The winners for the best foreign student contest - from Ukraine, USA, India
Students from Ukraine, USA, India and Haiti are the winners of the fifth edition of the "Interstudent" contest for the best international student in Poland. Polish universities currently educate approx. 40 thousand foreigners, which is approx. 2.7 percent of all students.
Prizes and certificates for the winners of this year\'s edition of "Interstudent" organized by the Education Foundation Perspektywy were presented in Lublin.
Winner in the undergraduate studies category is a student of economics at Maria Curie Skłodowska University in Lublin, Vitalij Smygur from Ukraine. "I wanted to study in Poland, because it is a country of large opportunities, and universities offer high quality education. I also wanted to know the country of my ancestors. My mother is of Polish origin, and we preserved her culture, Polish traditions" - Smygur told reporters.
In the category of Masters, the winner is a student of medicine at the Medical University of Gdańsk, Gabrielle Karpinsky from the US. "I feel great in Poland, it’s great to live here. I’ve found my passion here. In July, I plan to start a residency at paediatric oncology in the US" - she said.
The winner in the category of doctoral studies was a nuclear physicist from the Jagiellonian University, Ghanshyambhai Khatri from India. Special award for the most popular international student - winner of the most votes in an Internet poll among the 22 finalists - went to a PhD student of radiology at the Medical University of Łódź, Hugues Gentillon from Haiti.
In order to participate in the competition, candidates must be active in the local community - including cultural, social, sporting activity; candidates should demonstrate that they promote multicultural ideas, and have good academic standing. 120 people of 43 universities have been nominated in this year\'s edition of the competition.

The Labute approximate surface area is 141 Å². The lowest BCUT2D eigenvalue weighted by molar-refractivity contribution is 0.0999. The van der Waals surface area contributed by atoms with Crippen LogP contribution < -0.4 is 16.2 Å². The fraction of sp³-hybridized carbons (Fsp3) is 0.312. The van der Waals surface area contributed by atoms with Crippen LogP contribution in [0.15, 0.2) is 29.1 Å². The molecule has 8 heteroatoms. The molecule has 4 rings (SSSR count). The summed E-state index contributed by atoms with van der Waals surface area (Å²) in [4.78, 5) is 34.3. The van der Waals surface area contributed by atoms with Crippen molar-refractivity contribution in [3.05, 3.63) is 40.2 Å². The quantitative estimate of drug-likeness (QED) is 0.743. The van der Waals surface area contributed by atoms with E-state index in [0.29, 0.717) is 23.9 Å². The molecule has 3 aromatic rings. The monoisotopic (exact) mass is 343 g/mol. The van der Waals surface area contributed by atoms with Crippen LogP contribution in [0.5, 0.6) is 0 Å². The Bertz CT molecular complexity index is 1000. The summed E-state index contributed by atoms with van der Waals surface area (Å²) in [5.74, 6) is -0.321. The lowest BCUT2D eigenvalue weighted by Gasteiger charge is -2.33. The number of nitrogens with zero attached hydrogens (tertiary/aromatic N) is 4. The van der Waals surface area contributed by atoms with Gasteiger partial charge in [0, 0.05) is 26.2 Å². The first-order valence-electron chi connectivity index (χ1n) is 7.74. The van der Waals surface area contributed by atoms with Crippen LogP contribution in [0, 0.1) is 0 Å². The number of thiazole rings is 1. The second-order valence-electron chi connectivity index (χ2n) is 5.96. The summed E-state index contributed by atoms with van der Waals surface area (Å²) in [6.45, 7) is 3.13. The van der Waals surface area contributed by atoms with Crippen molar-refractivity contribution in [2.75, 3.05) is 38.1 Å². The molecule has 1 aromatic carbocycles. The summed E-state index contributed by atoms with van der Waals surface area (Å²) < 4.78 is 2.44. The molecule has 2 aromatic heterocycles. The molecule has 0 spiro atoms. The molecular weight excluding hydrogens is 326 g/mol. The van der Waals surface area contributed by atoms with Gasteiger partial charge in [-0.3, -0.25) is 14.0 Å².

Chairman of the Education Foundation "Perspektywy" Waldemar Siwiński emphasised that foreign students at Polish universities teach openness to other cultures, but also become ambassadors for their universities in the world.
"I am convinced that foreign students will increasingly affect the face and shape of Polish academic community. There are approx. 4 million +international students+ in the world. They have an impact not only on the life of the university, but also on the economic and social situation of the whole country. They teach us that we are citizens of the world" - said Siwiński.
Announcement of the contest results accompanied the conference that begun in Lublin last Thursday, devoted to international students in Poland. The conference was attended by nearly 200 participants from 75 Polish universities. Topics of discussions and panels included the development of the mobility of students and researchers, education of students from the East, new trends in the international promotion of universities, research internationalisation, cooperation with city authorities.
Polish universities educate more and more foreigners. Currently, there are approx. 40 thousand international students, four times as many as in 2005. However, they still constitute only approx. 2.7 percent of the total number of students in Poland - which is one of the lowest higher education internationalisation ratios in the world (OECD average is 7.1 percent).
More than 40 percent of foreign students in Poland are Ukrainians. 940 of them study at Maria Curie-Skłodowska University in Lublin and are the dominant group of foreigners at the university (1,113 foreign student in total).
Maria Curie-Skłodowska University Rector, Prof. Stanisław Michałowski said that this is a result of Lublin location close to the border with Ukraine, but also lower cost of living than in other Polish cities. "Climate is also important, the way that we welcome these students. They emphasise that they feel good here, that they are well treated, they have friends. It is extremely important for them" - he emphasised.
Rector of Maria Curie-Skłodowska University added that Ukrainians more often to choose studies in Polish, rarely in English, which is why the university organizes Polish language courses for them. "Sports and cultural offer is important for them. They also emphasize the need to work, even part-time, because they often come from poor families" - said Michałowski.
The conference in Lublin devoted to foreign students continued until Friday.
PAP - Science and Scholarship in Poland
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